**Tags:** reverse-engineering

Rating:

This challenge lives up to its description - 200 bytes of data are read in, following which each byte is run through a *separate* function. However, the functions are very similar and are luckily arranged in the correct order in the binary. Running the binary through ghidra and dumping the result as C, the result is

```C

...

uint f122323(char param_1)

{

uint uVar1;

uVar1 = (int)(param_1 >> 4) + ((int)param_1 & 0xfU) * 0x10;

return uVar1 & 0xffffff00 | (uint)(uVar1 == 0x46);

}

uint f7093176(char param_1)

{

uint uVar1;

uVar1 = (int)(param_1 >> 4) + ((int)param_1 & 0xfU) * 0x10;

return uVar1 & 0xffffff00 | (uint)(uVar1 == 0x16);

}

...

```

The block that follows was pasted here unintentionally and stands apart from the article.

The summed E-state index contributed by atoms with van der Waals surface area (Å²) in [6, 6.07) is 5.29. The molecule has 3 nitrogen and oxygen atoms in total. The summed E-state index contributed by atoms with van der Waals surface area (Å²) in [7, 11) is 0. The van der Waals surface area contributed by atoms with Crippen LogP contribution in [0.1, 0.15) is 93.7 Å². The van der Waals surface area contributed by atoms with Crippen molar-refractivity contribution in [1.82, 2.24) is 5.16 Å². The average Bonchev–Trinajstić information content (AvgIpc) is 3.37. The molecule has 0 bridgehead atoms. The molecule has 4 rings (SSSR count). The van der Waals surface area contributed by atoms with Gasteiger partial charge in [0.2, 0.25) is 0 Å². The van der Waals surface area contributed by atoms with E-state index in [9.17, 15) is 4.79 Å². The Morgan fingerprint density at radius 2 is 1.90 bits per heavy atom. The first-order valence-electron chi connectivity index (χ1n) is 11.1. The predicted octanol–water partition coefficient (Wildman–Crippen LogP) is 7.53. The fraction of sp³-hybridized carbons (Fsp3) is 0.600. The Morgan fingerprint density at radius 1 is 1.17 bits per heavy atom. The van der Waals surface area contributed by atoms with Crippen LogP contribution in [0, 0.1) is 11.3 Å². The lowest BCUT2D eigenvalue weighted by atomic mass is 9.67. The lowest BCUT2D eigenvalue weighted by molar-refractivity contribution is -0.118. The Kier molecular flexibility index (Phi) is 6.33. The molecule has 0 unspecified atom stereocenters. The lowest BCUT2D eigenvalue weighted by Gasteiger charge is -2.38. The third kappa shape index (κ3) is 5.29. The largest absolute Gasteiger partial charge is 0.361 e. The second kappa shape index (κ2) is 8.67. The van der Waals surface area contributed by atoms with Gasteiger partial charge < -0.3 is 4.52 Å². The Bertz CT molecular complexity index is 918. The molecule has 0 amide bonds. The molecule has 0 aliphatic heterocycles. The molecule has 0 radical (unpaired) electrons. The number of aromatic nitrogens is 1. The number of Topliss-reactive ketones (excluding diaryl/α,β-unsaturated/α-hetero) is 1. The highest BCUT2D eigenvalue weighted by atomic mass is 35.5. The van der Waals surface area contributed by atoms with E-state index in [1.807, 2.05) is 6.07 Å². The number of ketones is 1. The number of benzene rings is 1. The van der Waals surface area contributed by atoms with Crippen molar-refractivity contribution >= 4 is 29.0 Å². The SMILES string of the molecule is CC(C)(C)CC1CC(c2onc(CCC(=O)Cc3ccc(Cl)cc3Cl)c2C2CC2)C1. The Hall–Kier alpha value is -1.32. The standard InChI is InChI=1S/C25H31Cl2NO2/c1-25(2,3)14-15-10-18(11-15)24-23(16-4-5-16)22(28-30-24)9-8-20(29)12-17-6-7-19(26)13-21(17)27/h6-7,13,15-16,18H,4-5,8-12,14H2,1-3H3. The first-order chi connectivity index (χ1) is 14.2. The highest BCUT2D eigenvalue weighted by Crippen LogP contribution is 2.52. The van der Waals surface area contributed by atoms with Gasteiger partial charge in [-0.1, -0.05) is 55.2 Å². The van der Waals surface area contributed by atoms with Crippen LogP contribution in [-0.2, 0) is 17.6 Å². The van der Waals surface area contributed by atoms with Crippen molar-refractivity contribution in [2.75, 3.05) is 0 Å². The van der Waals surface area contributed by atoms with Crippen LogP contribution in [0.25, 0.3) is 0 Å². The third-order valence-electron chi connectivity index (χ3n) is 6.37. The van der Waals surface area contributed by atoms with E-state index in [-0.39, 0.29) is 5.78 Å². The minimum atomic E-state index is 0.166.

The returned value needs to be nonzero, so the second condition comparing `uVar1` should be true. The values being compared to are the only values that differ across the functions and can be extracted with a regex:

```

uVar1 == (?:0x)?([a-f0-9]{1,2})

```

(Ghidra dumps smaller values in decimal.) Then all that's left to do is to get back the parameter values, which `z3` can easily solve (the previously extracted hexadecimal values saved in `all`):

```python 3

from z3 import *

def do_solve(x):

sol = z3.Solver()

v = z3.BitVec("v", 32)

sol.add(v > 0)

sol.add(v < 256)

v2 = (v >> 4) + (v & 0xf) * 0x10

sol.add(v2 == x)

sol.check()

s = sol.model()

return s[v].as_long()

j = ""

with open("all") as f:

for l in f:

if l.strip() != "":

v = int(l.strip(), 16)

s = do_solve(v)

print(v, s, chr(s))

j += chr(s)

print(j)

# darkCON{4r3_y0u_r34lly_th1nk1n9_th4t_y0u_c4n_try_th15_m4nu4lly???_Ok_I_th1nk_y0u_b3tt3r_us3_s0m3_aut0m4t3d_t00ls_l1k3_4n9r_0r_Z3_t0_m4k3_y0ur_l1f3_much_e4s13r.C0ngr4ts_f0r_s0lv1in9_th3_e4sy_ch4ll3ng3}

```

Original writeup (https://github.com/keyboard-monkeys/ctf-writeups/blob/main/2021-darkctf/reverse_too_much.md).